MARCH OF EVENTS ftusiiont Unable to Locate Ntw Large Uranium Deposits Soviet Musi Largely Depend On Mines in Czechoslovakia Special to Central Press W ASHINGTON—Reports on Soviet Russia's atomic warfare potential reaching the United States indicate that the Reds, like the United States, have been unable to find any sizable new deposits of uranium. This was taken by intelligence officers to mean that the Soviets will be largely restricted in their use of atomic energy to the. uranium they can take from the mines at Jcachimsthal, Czechoslovakia. Historically, the Joachimsthal mines rank a poor third behind the Belgian Congo, whore the United States gets most of its uranium, and Canada, a secondary United States source of the mineral. Pitchblende, the ore for uranium, is also the major source of radium. It was originally mined in Czechoslovakia, but the Congo mine, discovered in 1915. proved so much superior that it gained a world radium monopoly for a time. Later, the Great Bear Lake mine in Canada managed to crowd into the radium market, but Czechoslovakia never again was able to compete with the Congo ore. Washington , . . . .• RUSSIAN ANSWER TO THE B-36 — The N*vy°s charge .that Russia has guided missiles which could knock down-the B-36 is not too seriously considered in top level United Elates defense thinking. Allowing all credit to the German scientists who reportedly have built the- Soviet rockets, most American military leaders do not believe the Russians^ have-reached a point where they could launch any considerable nunfber of anti-aircraft missiles with any degree of accuracy These leaders base their conclusions on American experience In yocket development, work which has had the benefit, also, of outstanding German scientists. To date, the United States has not been able to build into its rockets any. highly efficient means of guiding them to their targets Even with tne proximity fuse incorporated to insure explosion of the missile when it reaches the target area, American rocket experimenters think broad-scale rocket defense against air attack would be so "hit andTTiiss' as to be economically infeasible * * * * • TRUMAN AND THE NEW YORK ELECTION—Do not be surprised if President Truman reverses himself and decides to make a tpeech in New York on behalf of former Gov Herbert Lehman's •enatonal campaign. The President told a news conference that he has no current plans for such an address, but the experts anticipate that Mr Truman is ready to step into the off-year campaign the moment it seems strategic The Democratic national committee privately is conceding there Is a tough fight ahead for Lehman if he is to succeed in his drive to capture, the seat of freshman John Foster Dulles, Republican appointee to the post Thus far. the President does not agree, and some of his aides are advising him Lehman can win without White House help. However, present indications are that the distress signals will go up as the campaign waxes hotter late this month. Dulles is expected to run extremely strong in the GOP stronghold, upstate New York. Lehman is expected to get a heavy majority in New York City and its outlying suburbs. However, indications are that Dulles may come down to New York City with a majority of several thousand votes. That means Lehman must be an extremely top-heavy winner in the metropolis to land in the Senate. CELEBRATE. U.N/s FOURTH BIRTHDAY N. Y Slat* Versoj N. Y. City? NEHRU VISITS 'HONEYMOON FALLS' ABOARD THE FAMED VESSEL Maid o] the Mist, India's Prime Ministei Jawaharlal Nehru (center) gels a close-up view of Niagara Falls, America's traditional honeymoon spot. He is escorted by Canadian official! L. B- Pearson, Secretary ot State for External Affairs, and Robert H. Saunders. chairman of the Hydroelectric Commission. (International* Bristol Co. Instruments Described To Rotary Club Products of the Bristol Co., and their uses were described' yesterday noon by Frederick A. Foust, sales education director of the firm, at the weekly luncheon meeting of the Naugatuck Rotary club at the Y. M. C. A. In a brief resume of the company's history, Mr. Foust said it was founded in 1889 by Willium Henry Bnlxtol at Plaits Bridge. and three years later was located at its present site in Platts Mills. Mr. Bristol, with his brother, Franklin, began operating the plant by patenting a devise for steel fastenings. He later became an engineering professor at Stevens college. In 1D22 he turned the factory over to his nephew, Howard H. Bristol and in 1930 Professor Bristol died. Bristol Co. Instruments are known UH a standard of accuracy throughout the world, Mr .Foust said. Personnel of the firm totals about 800, fairly evenly divided between Nau- satuck and Waterbury residents. He told of the Quarter Century club, which has a membership of about 100. Statistics of the firm show that since its founding 200,000 recording pressure gauges have been NATIGATtJCK NEWS (CONN.), THURSDAY, OCT. «, 1MB—PAGJ5 II made and 140,000 recording thermometers, besides other instruments. The company handles 6,000 different kinds of charts to satisfy its customers' demands, and 90,000 different parts have been required in the development of various instruments, although at present some of the parts are obso- lute. Mr. Foust stated that during the war the Bristol Co. furnished pyrometers, which indicated the temperature of diesel engines in LST landing craft. The firm also developed the thermograph, a self- contained recording cylindrical instrument, which measured the temperature and depth of "water, and also assisted in underwater radar calculation. As a sideline the plant manufactures socket screws in the amount of 2,000,000 a week. During World War I the company made air speed indicators, and had its own wind tunnel. The speaker pointed out that besides industrial instruments, the plant handles an aircraft instrument line, which controls temperatures in airplane motors. He said the Bristol Co. is the largest of the industrial instrument makers to become employed in the aircraft instrument line. He spoke u£ the barometric pressure instrument, which records weather condition. He said with each 900 feet of altitude, barometers drop one inch in mercury. Barometric conditions have a great deal to do with one's physical feelings, he said. Mr. Foust told of artificial fever cabinets, for which instruments are made by the Bristol Co., and he said many years ago such a cabinet was ordered for Dowager Queen Mary In an attempt to combat her British asthmatic condition. He discussed the part the plant's instruments play in pasteurizing milk and sterilizing canned foods, as a safety measure. ARKANSAS COTTON Value of the Arkansas cotton crop in 1948 was more than 300 million dollars. HANORN CORN MUFFIN MIX HAS THAT HOME-MADf FLAVOi "Best I've ever tasted." That's what folks say who try corn muffin* made with Flakorn. The quality ingredients assure the flavor. And precision-mixing' assures the same delicious results at every baking. DOCTOR DIES Death has taken a well known Torrington physician. Dr. Emcv- son E. Hill, \vlio -V.-B.S about 50 •ears old, died suddenly yesterday at his home. He was on the staff at the Charlotte Hungerford hospital at Torvington. INDIA IMPORTS New Delhi—India imported $20.25 million worth of machinery a month during the 1948-49 fiscal year, mostly from the U.S. CREMATING THE FOURTH birthday of the United Nations, youngsters under the guidance of Mrs. Carlos Romulo, wife of U.N. General Assembly president, blow out cake candles at the International Nursery School, Lake Success, N. Y. The children, born when the organization itself came into being, are (L to r.): Evalina Correa, Chile; K. Nathur, TnHja t arid Rita Jimenez of, the Philionina Iilandr. ' International) NEHRU RECEIVES COLUMBIA DEGREE AT A SPECIAl CEREMONY at Columbia University, New York, General ot the Army Dwight D. Eisenhower, president of the university, hands a scroll designating an honorary degree of Doctor of Laws, to Pandit Jawaharlal Nehru (right), Prime Minister of India. Later, the Indian r ta»P CT "F'7 r" 11 *"* f"t aa * *° world armaments race, (international). TJ/HE - EFFORT MONEY - YOU SAKE ALL THREE AT A&P WINE AND LIQUOR VALUES WHISKIES COLONEL LEE BONDED BOURBON 100 STH A O 'ROOF BOT **•*» DISTILLED IN KENTUCKY NELSON COUNTY STRAIGHT BOURBON 86 STH n n 'ROOF • BOT ~ * ' DISTILLED IN KENTUCKY TOM MOORE STRAIGHT BOURBON 86 STH n go 'ROOF BOT *»» ' DISTILLED- IN KENTUCKY GREEiTfflVER BLENDED WHISKEY 86 ROOF STH LYNNBROOK BLENDED WHISKEY .86 STH rt ng •ROOF BOT *•* * RUMS ZONGA RUM WHITE OR GOLD 85 PROOF 5TH 2 49 BOT *••** CORONADO RUM ROT 2.69 86 PROOF 86 PROOF •JO PROOF SIBONEY WHITE OR GOLD 5TH BOT OLD SPAR NEW ENGLAND RUM 6 YEARS OLD 2.95 STH BOT 2.99 SCOTCH GLEN CRINAN B6 PROOF 3.89 RODERICK DHU 86.8 PROOF STH BOT 3.39 MALCOLM STUART 86 PROOF 86.8 PROOF STH •» on EOT O.O7 THISTLE STH BOT 1.99 GLEN GRAEME 86 PROOF STH BOT KING GEORGE IV 86 PROOF STH BOT MANY OTHER NATIONALIY KNOWN BRANDS AVAILABLE AT A8.P STORES 175-A Naugatuck, Church St. For summer goodness the y«*r 'round, stock up on these budget-saving NEW-PACK Canned Fruits, Selected Irora fine orchards and packed at peak goodness. A&P Brand FRUIT COCKTAIL Ocean Spray CRANBERRY lona Unpeeled APRICOTS ASP Grapefruit SECTIONS Yellow Cling Sliced or Halves IONA PEACHES lona Brand PEARS A&P Brand APPLESAUCE Sultana PRUNE PLUMS Get Your Copy ol Woman's Day November Issue Now On Sale 5 C Party Rye JBreaA For Your Hallowe'en Parties . . 1207 LOAF Top Quality Always Top, dependable quality is assured by A&P's policy ol selling fins fruits and vegetables. Inspections are made several times a day . . . produce varying in size and quality are placed on a special "Quick Sale" Table at reduced prices. That leaves only "Top quality always" on the regular produce display rack. For Hallowe'een 8 INCH SIZE HALLOWE'EN DECORATED ORANGE 4 CHOC. ENROBED ,85 E 6 . 29' Hallowe'en Cake Cup Cakes Donuts Pumpkin Cookies Festival Cookies lane Parker Dated—Plain, Sugar, Cinnamon or Combination PKG OF 8 PKG OF 12 PKG OF 37 iionuts DOZ J.9 C MclMTOSH REGALO BRAND EXTRA LGE. SIZE CLEAN STOCK APPLES BOSC PEARS YELLOW ONIONS MUSHROOMS SPINACH TURNIPS PUMPKIN 4 6 5 LB CTN FO« Z7 C 29° 39 C REGALO BRAND P. E. I. YELLOW LB BAG SNOW WHITE LB 49 2 1002 ^ AC CELLO JLTF . 3 us 10 c 3 C NATIVE LB . Customers'* Comer Is it wrong for us to give you more good food for your money? Is it wrong for you to shop at our stores if by so doing you will make our business grow? Apparently the antitrust lawyers, who are trying to put A&P out of business, think so. Apparently the American people don't agree with the anti-trust lawyers, for many, many thousands of them are writing and saying: "We like A&P, and we don't want them put out of business." Pork Prices f Joint! FRESH-WHOLE or EITHER END PORK LOINS 49 FRESH-BEST CENTER CUT PORK CHOPS 69 Fresh or Smoked Picnics o45 c PORTERHOUSE 01 SIRLOIN HEAVY CORN-FED STIER BEEF 89 C RIB ROAST H S E H A C^ E U E T R , L e69 c Every itay Values SWEET CIDER WH 7T WORTH- MORi WORTH- MORE COFFEE-MILD AND MELLOW 1 LB BAG LARGE SIZE Vi LB OO C PKG ZO 702 1Q c PKG IT " CAM 10 14 OZ o .c BOT ZJ « OZ oo c CAN 4T". PKG 25 sVi oz nr c PKG 2.J 1402 .nc CAN I* MIXED NUTS HARVEST MIX JELLY BEANS 8 O'CLOCK EGGS CHED-O-BIT BLEU CHEESE New Loir Prieesl SPAGHETTI TUNA FISH 39 C 29 C 23' :c MED. SIZE ATtK ' DOZEN *' FOR EVERY ^ tB 7 AC CHEESE USE Mm LOAF t TT IDtAt FOK. C AC DESSERTS LB 3 Tf ANN PAGE PREPARED LIGh." MEAT SULTANA VEGETABLE VEGETARIAN OUR OWN TEA FIG BARS MODERN BRAND ANN PAGE TENDER COOKED JKeans Sweet CoCOa NESTLES Mnreal'c NESTLE'S morsel 5 SEMI.SWEET Lighter Fluid * PENN Heinz Ketchup Tomato Juice B""S" Q..__..»_ COCOAMUT BARS & DUrry S BUTIERCOOKIES CHOC. Squares SUCHARD Bab-0 Cream Sandwich CRISPO Strained ""^i™ 05 4 Drano Complexion Soap All Di-Ices subluat in uinj'Uet r.haniros nnO nfruet.lv* at aJI A&P Self-Service Stores In this area 160Z 1O C CAN BAKER'S LIQUID COLORS SWIFT'S PREM LUNCHEON MEAT '/2 OZ AC BOT * GERBER'S BABY FOODS 4 ^ 39 C WINTER HILL APPLE JUICE *60Z CAN LUX TOILET SOAP LAI HERS FREE tY AND QUICrtY CAKE I • SWAN SOAP LIFEBUOY SOAP SILVER DUST WHITE FLOATING MEDIUM AC CAKE O 3 REG A AC A BATH A|C CAKES ** • CAKES * • WITH CANNON FACE CtOTH LARGE AAC FKG ^* DAI MAI lift CAAD ANEXCIUSSVE A BATH A] C rAUVlULIVt MJAr BLEND BEAUTY SOAP * CAKES* I SWEETHEART SOAP AGREES WITH YOUR SKIN 3 CAKES ARMOUR'S CHOPPED HAM 120Z MJC CAN ^' ARMOUR'S CORNED BEEF HASH GREEN GIANT PEAS TENDER SWEET CAN 34 C 21 C NIBLETS WHOLE KERNEL CORN PARD DOG FOOD BALANCED NUTRITION 12 OZ CAN 2 16OZ CANS MARSHMALLOW FLUFF OURKEE »OWER 19 C VEL Mar-VEL-ou» For Dithet LARGE PKG CASHMERE BOUQUET SOAP 2 6 :, tH 23 C • IIWFIAIftr BRIGHTENS AND WHITENS LARGE MAC LUX FLAKES YOUR CLOTHES PKG *• RINSO ALL PURPOSE GRANULATED SOAP LARGE MAC PKG FOR BAKING* FRYING 3LB ft7 c LB 91 CAN CAM BLU-WHITE FLAXES WHITENS! BRIGHTENS: PKG ' f.mm m \f CAAD CAMAY SOAP IVORY SOAP 9 BA ™ THE SOAP OF BEAUTIFUL WOMEN * CAKES MAKES RICH SUDS WITHOUT EFFORT DREFT MAKES DISHES SHINE WITHOUT WIPING MEDIUM AC CAKE O LARGE MVC PKG ** P&GNAPTHASOAP ^^^.^Nrf^^x^-^-^wi-^-i^*-^^^-^--^-^-— OCTAGON SOAP OCTAGON CLEANSER y-^^^^-^^-,*^*^^*^^^^-^^^-^^^^^-^-^' CRUSHED PINEAPPLE 'CAKES 22 e 1 CAKES REGULAR CAN 2<f PUERTO KICAN CAN 111 orices subject to market changes and effective lit »11 AJkP Self-Servi' Stores in this are*.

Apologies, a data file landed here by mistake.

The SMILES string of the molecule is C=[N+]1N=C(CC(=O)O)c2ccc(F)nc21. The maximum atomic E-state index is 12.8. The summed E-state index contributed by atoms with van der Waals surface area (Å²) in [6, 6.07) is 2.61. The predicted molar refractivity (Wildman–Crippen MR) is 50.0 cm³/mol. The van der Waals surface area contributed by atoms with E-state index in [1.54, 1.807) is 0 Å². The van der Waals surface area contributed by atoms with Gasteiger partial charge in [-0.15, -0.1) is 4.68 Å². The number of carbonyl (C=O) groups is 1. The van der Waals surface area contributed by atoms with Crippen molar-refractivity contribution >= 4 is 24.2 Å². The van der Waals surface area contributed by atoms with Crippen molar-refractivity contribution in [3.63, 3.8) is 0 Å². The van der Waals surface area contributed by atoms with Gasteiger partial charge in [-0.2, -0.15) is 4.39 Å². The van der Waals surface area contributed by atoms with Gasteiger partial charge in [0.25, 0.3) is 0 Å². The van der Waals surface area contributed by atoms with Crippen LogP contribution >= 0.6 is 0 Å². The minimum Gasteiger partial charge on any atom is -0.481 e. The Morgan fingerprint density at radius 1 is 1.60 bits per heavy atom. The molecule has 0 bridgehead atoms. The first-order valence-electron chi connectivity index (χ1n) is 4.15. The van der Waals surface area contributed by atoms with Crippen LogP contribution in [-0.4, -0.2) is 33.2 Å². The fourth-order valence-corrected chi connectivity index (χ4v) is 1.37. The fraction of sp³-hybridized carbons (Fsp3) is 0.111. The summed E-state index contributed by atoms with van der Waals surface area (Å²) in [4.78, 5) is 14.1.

Get access to Newspapers.com
- The largest online newspaper archive
- 11,200+ newspapers from the 1700s–2000s
- Millions of additional pages added every month